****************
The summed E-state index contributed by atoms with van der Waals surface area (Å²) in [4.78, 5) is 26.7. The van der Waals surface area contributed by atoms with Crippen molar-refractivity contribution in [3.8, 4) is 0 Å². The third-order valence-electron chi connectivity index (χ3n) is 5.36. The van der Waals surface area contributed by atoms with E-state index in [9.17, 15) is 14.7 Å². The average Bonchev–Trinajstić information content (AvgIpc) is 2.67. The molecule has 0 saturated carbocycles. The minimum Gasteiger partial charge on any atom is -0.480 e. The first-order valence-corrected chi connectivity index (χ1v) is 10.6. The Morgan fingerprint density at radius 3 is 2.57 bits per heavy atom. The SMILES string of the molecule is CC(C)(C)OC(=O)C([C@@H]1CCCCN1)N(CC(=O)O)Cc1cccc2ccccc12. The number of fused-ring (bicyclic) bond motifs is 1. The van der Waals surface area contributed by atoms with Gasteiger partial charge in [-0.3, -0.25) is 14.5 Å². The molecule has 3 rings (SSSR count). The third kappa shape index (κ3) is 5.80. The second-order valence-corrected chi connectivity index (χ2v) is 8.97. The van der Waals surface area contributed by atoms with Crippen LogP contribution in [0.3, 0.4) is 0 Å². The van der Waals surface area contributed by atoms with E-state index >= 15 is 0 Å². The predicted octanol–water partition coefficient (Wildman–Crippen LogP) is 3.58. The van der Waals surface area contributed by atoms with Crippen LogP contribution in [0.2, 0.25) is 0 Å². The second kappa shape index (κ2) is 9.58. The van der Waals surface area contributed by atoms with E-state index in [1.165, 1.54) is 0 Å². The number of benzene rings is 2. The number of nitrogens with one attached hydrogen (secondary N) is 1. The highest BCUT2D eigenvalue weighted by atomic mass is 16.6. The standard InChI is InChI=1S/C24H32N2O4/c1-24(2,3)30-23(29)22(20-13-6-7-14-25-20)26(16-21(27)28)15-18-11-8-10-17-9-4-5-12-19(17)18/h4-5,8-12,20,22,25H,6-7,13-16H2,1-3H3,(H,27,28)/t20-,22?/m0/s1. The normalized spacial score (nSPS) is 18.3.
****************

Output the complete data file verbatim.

The summed E-state index contributed by atoms with van der Waals surface area (Å²) in [4.78, 5) is 26.7. The van der Waals surface area contributed by atoms with Crippen molar-refractivity contribution in [3.8, 4) is 0 Å². The third-order valence-electron chi connectivity index (χ3n) is 5.36. The van der Waals surface area contributed by atoms with E-state index in [9.17, 15) is 14.7 Å². The average Bonchev–Trinajstić information content (AvgIpc) is 2.67. The molecule has 0 saturated carbocycles. The minimum Gasteiger partial charge on any atom is -0.480 e. The first-order valence-corrected chi connectivity index (χ1v) is 10.6. The Morgan fingerprint density at radius 3 is 2.57 bits per heavy atom. The SMILES string of the molecule is CC(C)(C)OC(=O)C([C@@H]1CCCCN1)N(CC(=O)O)Cc1cccc2ccccc12. The number of fused-ring (bicyclic) bond motifs is 1. The van der Waals surface area contributed by atoms with Gasteiger partial charge in [-0.3, -0.25) is 14.5 Å². The molecule has 3 rings (SSSR count). The third kappa shape index (κ3) is 5.80. The second-order valence-corrected chi connectivity index (χ2v) is 8.97. The van der Waals surface area contributed by atoms with Crippen LogP contribution in [0.3, 0.4) is 0 Å². The van der Waals surface area contributed by atoms with E-state index >= 15 is 0 Å². The predicted octanol–water partition coefficient (Wildman–Crippen LogP) is 3.58. The van der Waals surface area contributed by atoms with Crippen LogP contribution in [0.2, 0.25) is 0 Å². The second kappa shape index (κ2) is 9.58. The van der Waals surface area contributed by atoms with E-state index in [1.165, 1.54) is 0 Å². The number of benzene rings is 2. The number of nitrogens with one attached hydrogen (secondary N) is 1. The highest BCUT2D eigenvalue weighted by atomic mass is 16.6. The standard InChI is InChI=1S/C24H32N2O4/c1-24(2,3)30-23(29)22(20-13-6-7-14-25-20)26(16-21(27)28)15-18-11-8-10-17-9-4-5-12-19(17)18/h4-5,8-12,20,22,25H,6-7,13-16H2,1-3H3,(H,27,28)/t20-,22?/m0/s1. The normalized spacial score (nSPS) is 18.3.